Aptheker v. Secretary of StateAnnotate this Case
378 U.S. 500 (1964)
U.S. Supreme Court
Aptheker v. Secretary of State, 378 U.S. 500 (1964)
Aptheker v. Secretary of State
Argued April 21, 1964
Decided June 22, 1964
378 U.S. 500
Appellants, native-born citizens and residents of the United States, are ranking officials of the Communist Party of the United States. After hearings under State Department regulations, appellants' passports were revoked under § 6 of the Subversive Activities Control Act of 1950, which provides that, when a Communist organization is registered, or under final order to register, it shall be unlawful for any member with knowledge or notice thereof to apply for or use a passport. Appellants filed suit asking that § 6 be declared unconstitutional as a violation of the Due Process Clause of the Fifth Amendment and that the Secretary of State be ordered to issue passports to them. A three-judge District Court denied relief.
1. Section 6 is unconstitutional on its face, for it too broadly and indiscriminately transgresses the liberty guaranteed by the Fifth Amendment. Pp. 378 U. S. 505-514.
(a) The right to travel at home and abroad is an important aspect of liberty of which a citizen cannot be deprived without due process of law. Kent v. Dulles,357 U. S. 116, followed. P. 378 U. S. 505.
(b) Under existing laws, denial of a passport effectively prohibits travel anywhere in the world outside the Western Hemisphere. P. 378 U. S. 507.
(c) Though the underlying purpose of § 6 is the protection of national security, the attainment of that end cannot be realized by unduly infringing upon constitutional freedoms. Pp. 378 U. S. 508-509.
(d) Section 6 applies to every member of a "Communist action" or "Communist front" organization whether or not he believes or knows that he is associated with such an organization or that the organization seeks to further the aims of world Communism. Pp. 378 U. S. 509-510.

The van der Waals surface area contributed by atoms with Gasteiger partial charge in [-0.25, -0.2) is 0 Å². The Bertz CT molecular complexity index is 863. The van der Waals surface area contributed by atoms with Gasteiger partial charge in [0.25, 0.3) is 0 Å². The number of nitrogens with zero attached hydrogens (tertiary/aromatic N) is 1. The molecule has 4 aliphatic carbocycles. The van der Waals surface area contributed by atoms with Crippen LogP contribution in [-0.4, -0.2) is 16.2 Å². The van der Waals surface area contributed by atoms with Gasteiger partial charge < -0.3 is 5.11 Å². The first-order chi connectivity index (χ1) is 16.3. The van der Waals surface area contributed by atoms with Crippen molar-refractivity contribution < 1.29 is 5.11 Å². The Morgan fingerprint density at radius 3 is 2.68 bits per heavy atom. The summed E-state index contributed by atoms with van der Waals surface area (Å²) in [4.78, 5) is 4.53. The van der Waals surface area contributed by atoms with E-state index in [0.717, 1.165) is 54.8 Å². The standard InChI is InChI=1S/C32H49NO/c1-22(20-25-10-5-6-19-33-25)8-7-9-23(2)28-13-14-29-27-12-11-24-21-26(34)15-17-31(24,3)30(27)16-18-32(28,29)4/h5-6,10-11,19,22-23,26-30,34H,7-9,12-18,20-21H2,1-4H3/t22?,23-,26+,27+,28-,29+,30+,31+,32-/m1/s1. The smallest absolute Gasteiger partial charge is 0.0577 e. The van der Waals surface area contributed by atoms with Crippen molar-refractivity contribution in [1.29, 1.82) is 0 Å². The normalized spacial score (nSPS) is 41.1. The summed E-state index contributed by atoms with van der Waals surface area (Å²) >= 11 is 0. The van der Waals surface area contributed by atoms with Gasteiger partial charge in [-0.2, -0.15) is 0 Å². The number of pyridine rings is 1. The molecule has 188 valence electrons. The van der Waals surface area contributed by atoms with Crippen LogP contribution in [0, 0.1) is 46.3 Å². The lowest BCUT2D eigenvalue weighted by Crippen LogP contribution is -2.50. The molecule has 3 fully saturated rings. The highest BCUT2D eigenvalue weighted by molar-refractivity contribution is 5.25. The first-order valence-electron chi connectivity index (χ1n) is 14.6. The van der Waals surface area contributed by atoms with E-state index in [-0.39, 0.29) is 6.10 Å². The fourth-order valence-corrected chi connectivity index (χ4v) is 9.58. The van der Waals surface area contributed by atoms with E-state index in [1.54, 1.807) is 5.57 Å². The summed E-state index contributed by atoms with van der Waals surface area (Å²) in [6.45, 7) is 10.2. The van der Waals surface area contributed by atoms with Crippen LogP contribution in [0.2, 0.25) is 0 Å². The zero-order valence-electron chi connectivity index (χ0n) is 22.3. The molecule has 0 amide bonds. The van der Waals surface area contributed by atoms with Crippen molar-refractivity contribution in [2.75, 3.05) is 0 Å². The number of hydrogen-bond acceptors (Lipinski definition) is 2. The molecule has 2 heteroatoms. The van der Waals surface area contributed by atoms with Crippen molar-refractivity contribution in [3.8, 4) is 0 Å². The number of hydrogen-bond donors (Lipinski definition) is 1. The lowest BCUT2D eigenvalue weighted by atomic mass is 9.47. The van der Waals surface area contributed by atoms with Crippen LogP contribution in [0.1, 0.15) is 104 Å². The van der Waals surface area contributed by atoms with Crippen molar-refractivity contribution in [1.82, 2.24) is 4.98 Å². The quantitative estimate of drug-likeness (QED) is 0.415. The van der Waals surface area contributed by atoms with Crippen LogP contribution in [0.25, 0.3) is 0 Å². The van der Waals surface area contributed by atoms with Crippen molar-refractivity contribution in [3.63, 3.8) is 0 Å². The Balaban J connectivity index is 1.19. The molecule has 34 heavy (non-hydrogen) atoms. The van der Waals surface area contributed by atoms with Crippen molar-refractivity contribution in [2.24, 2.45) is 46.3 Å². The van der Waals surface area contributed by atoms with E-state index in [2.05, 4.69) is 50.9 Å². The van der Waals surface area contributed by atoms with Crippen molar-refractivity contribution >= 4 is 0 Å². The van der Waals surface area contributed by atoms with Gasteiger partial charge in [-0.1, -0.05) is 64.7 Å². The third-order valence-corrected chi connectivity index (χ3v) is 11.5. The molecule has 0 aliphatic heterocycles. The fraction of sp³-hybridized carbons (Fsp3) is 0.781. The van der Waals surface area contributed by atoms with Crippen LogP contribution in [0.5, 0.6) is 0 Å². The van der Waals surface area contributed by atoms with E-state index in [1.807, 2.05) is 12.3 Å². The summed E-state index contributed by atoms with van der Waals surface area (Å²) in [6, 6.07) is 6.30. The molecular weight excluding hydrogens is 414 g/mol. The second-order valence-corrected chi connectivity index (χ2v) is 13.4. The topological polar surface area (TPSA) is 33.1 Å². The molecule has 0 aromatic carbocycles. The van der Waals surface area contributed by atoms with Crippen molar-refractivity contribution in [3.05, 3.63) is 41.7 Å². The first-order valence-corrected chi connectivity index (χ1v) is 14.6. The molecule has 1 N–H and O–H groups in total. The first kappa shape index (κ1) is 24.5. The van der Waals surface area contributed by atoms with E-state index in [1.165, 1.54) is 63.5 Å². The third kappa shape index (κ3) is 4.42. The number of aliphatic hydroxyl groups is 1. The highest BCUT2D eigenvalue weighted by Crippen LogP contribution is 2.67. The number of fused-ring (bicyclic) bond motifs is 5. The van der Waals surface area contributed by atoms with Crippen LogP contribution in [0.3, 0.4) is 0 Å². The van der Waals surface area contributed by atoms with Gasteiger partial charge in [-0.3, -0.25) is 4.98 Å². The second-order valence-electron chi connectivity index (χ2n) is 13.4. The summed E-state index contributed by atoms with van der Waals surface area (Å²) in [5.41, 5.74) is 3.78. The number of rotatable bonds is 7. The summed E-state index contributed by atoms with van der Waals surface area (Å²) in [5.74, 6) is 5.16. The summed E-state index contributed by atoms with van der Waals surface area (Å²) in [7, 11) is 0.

(e) Also irrelevant under § 6 is the member's degree of activity and his commitment to the organization's purposes. P. 378 U. S. 510.
(f) Section 6 creates an irrebuttable presumption that all members of Communist organizations will engage in activities endangering our security if given passports. P. 378 U. S. 511.
(g) The proscription of § 6 applies regardless of the traveler's purpose or destination. Pp. 378 U. S. 511-512.
(h) Congress could have chosen less drastic means of achieving the national security objective without such sweeping abridgment of liberty. Pp. 378 U. S. 512-514.
2. Section 6 cannot be held constitutional as applied to these appellants, for such a "construction" would require substantial rewriting of the statute and would inject an element of vagueness into its scope. Since freedom of travel is closely akin to freedom of speech and association, appellants should not be required to demonstrate that Congress could not have written a statute constitutionally prohibiting their travel. Pp. 378 U. S. 515-517.
219 F.Supp. 709, reversed and remanded.
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